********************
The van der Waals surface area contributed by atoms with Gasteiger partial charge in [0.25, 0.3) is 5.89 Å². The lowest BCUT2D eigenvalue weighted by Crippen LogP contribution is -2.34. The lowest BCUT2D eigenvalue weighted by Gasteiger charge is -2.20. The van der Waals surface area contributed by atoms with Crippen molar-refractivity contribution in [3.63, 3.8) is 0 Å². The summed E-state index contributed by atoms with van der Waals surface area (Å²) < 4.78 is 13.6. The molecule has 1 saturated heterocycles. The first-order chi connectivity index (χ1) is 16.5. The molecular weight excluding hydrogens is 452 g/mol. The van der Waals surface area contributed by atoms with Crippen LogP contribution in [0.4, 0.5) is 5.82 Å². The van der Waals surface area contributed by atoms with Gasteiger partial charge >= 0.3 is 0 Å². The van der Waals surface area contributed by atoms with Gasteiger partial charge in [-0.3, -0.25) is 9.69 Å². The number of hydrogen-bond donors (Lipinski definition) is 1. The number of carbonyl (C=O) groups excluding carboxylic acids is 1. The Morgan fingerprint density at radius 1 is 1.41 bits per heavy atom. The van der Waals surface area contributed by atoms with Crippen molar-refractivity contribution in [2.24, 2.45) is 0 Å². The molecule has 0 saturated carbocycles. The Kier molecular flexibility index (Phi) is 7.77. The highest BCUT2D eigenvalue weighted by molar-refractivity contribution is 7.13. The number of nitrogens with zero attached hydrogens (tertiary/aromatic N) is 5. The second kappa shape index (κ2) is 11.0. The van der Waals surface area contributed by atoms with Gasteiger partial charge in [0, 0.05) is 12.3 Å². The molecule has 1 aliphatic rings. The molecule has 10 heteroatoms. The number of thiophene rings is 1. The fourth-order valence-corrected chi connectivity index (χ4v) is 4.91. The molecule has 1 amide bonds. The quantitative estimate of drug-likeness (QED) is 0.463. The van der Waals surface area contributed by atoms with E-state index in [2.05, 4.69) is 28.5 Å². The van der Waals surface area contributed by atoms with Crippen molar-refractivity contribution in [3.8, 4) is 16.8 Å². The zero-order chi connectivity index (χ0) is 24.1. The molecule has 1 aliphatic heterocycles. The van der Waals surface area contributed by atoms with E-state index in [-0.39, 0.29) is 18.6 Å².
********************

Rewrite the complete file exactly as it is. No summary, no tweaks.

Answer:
The van der Waals surface area contributed by atoms with Gasteiger partial charge in [0.25, 0.3) is 5.89 Å². The lowest BCUT2D eigenvalue weighted by Crippen LogP contribution is -2.34. The lowest BCUT2D eigenvalue weighted by Gasteiger charge is -2.20. The van der Waals surface area contributed by atoms with Crippen molar-refractivity contribution in [3.63, 3.8) is 0 Å². The summed E-state index contributed by atoms with van der Waals surface area (Å²) < 4.78 is 13.6. The molecule has 1 saturated heterocycles. The first-order chi connectivity index (χ1) is 16.5. The molecular weight excluding hydrogens is 452 g/mol. The van der Waals surface area contributed by atoms with Crippen LogP contribution in [0.4, 0.5) is 5.82 Å². The van der Waals surface area contributed by atoms with Gasteiger partial charge >= 0.3 is 0 Å². The van der Waals surface area contributed by atoms with Gasteiger partial charge in [-0.3, -0.25) is 9.69 Å². The number of hydrogen-bond donors (Lipinski definition) is 1. The number of carbonyl (C=O) groups excluding carboxylic acids is 1. The Morgan fingerprint density at radius 1 is 1.41 bits per heavy atom. The van der Waals surface area contributed by atoms with Crippen molar-refractivity contribution in [2.24, 2.45) is 0 Å². The molecule has 0 saturated carbocycles. The Kier molecular flexibility index (Phi) is 7.77. The highest BCUT2D eigenvalue weighted by molar-refractivity contribution is 7.13. The number of nitrogens with zero attached hydrogens (tertiary/aromatic N) is 5. The second kappa shape index (κ2) is 11.0. The van der Waals surface area contributed by atoms with Gasteiger partial charge in [0, 0.05) is 12.3 Å². The molecule has 1 aliphatic rings. The molecule has 10 heteroatoms. The number of thiophene rings is 1. The fourth-order valence-corrected chi connectivity index (χ4v) is 4.91. The molecule has 1 amide bonds. The quantitative estimate of drug-likeness (QED) is 0.463. The van der Waals surface area contributed by atoms with E-state index in [2.05, 4.69) is 28.5 Å². The van der Waals surface area contributed by atoms with Crippen molar-refractivity contribution in [3.8, 4) is 16.8 Å². The zero-order chi connectivity index (χ0) is 24.1. The molecule has 1 aliphatic heterocycles. The van der Waals surface area contributed by atoms with E-state index in [-0.39, 0.29) is 18.6 Å².